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Home / Jharkhand / Dalma jumbos make hay as tourists are kept away

Dalma jumbos make hay as tourists are kept away

Barring villagers and foresters, there is little by way of human distraction in the sanctuary
Elephants inside Dalma wildlife sanctuary last week.
Elephants inside Dalma wildlife sanctuary last week.
Picture by Bhola Prasad

Jayesh Thaker   |   Jamshdepur   |   Published 05.06.21, 02:28 PM

The elephants, including calves, at the scenic Dalma wildlife sanctuary are enjoying their time out amid its peaceful environs with no tourist presence owing to the Covid-19 pandemic.

The jumbos are scattered almost everywhere across the 192 sq km sanctuary. With minimal human presence, the Asiatic elephants have ample reason to make their presence felt.

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Elephants usually remain anchored in the core area and come to the watering holes to bathe or satiate their thirst in late afternoon. But, in the changed scenario, they can be spotted near watering holes in the morning hours.

"Sanctuary mein bahut shanti hain aur hathi mouj kar rahen hain (Sanctuary is very peaceful and the elephants are enjoying it)," a forester said, adding watering holes are overflowing.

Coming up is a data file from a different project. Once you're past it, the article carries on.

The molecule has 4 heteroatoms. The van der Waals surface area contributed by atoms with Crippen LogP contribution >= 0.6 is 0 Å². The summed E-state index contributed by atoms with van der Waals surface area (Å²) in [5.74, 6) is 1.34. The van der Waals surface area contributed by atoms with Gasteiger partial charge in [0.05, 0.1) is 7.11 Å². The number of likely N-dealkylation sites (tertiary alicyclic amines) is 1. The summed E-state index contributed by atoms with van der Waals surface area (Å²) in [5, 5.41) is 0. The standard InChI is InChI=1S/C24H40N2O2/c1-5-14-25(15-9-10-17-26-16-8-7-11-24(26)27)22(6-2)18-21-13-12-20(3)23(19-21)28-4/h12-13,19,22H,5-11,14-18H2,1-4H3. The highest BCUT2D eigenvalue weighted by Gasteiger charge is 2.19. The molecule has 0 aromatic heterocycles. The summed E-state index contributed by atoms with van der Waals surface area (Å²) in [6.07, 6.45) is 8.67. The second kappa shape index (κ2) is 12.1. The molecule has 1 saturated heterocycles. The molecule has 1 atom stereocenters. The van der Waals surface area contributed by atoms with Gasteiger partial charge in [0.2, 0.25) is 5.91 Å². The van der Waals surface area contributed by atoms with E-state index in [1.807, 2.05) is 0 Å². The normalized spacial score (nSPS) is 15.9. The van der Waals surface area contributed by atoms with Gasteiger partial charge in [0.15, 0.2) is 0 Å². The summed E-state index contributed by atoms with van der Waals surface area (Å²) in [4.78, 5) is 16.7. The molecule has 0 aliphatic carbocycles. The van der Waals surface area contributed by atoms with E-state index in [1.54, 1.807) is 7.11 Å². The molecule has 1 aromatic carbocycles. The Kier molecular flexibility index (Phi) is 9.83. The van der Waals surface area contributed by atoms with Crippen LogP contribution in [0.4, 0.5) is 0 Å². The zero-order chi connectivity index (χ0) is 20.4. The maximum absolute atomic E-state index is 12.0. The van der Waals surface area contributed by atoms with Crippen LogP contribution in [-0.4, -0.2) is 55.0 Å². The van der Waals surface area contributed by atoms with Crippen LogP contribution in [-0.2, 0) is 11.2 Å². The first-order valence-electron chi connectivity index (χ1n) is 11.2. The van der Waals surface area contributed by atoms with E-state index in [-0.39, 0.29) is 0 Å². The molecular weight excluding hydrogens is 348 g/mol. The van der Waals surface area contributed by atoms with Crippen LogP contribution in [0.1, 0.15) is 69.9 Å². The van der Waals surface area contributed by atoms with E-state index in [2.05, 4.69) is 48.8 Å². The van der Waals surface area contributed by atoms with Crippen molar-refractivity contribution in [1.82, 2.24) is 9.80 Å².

Barring villagers who live in the 85-odd villages inside the sanctuary, and foresters, there is not much human traffic inside the jumbo abode. "Unlike earlier when the sanctuary was open, there is no one to tease the elephants. Tourists, including those from Jamshedpur and elsewhere, often tease the jumbos by throwing stones at them. But that is not the case now. Most of the elephants are stationed uphill and can be seen in their playful best near watering holes," a forest guard said.

The elephants can even be spotted on the main arterial road snaking uphill, besides the ones existing deep inside the jungles. "This is the best time for tourists to click pictures of elephants in their playful best. The animal hideouts near watering holes are lying vacant. The tourists are missing a great opportunity but nothing can be done in this situation," the forest guard said.

The villagers, who venture into the jungles to collect dry timber, are also venturing out in few numbers. However, foresters are continuing with their daily patrol of the sanctuary situated 30 km from Jamshedpur. Over 130 elephants are presently anchored inside the sanctuary.

Asked if presence of elephants pose any problems for villagers, Dalma divisional forest officer Abhishek Kumar said they cannot stop them (villagers) from venturing. "The villagers have a right to venture across the sanctuary. However, there is no danger as such from an elephant point of view," he added.

The jumbos had migrated to the jungles of Bankura and West Midnapore in neighbouring Bengal in August-September last year. The elephants gradually started ambling back home from January onwards.



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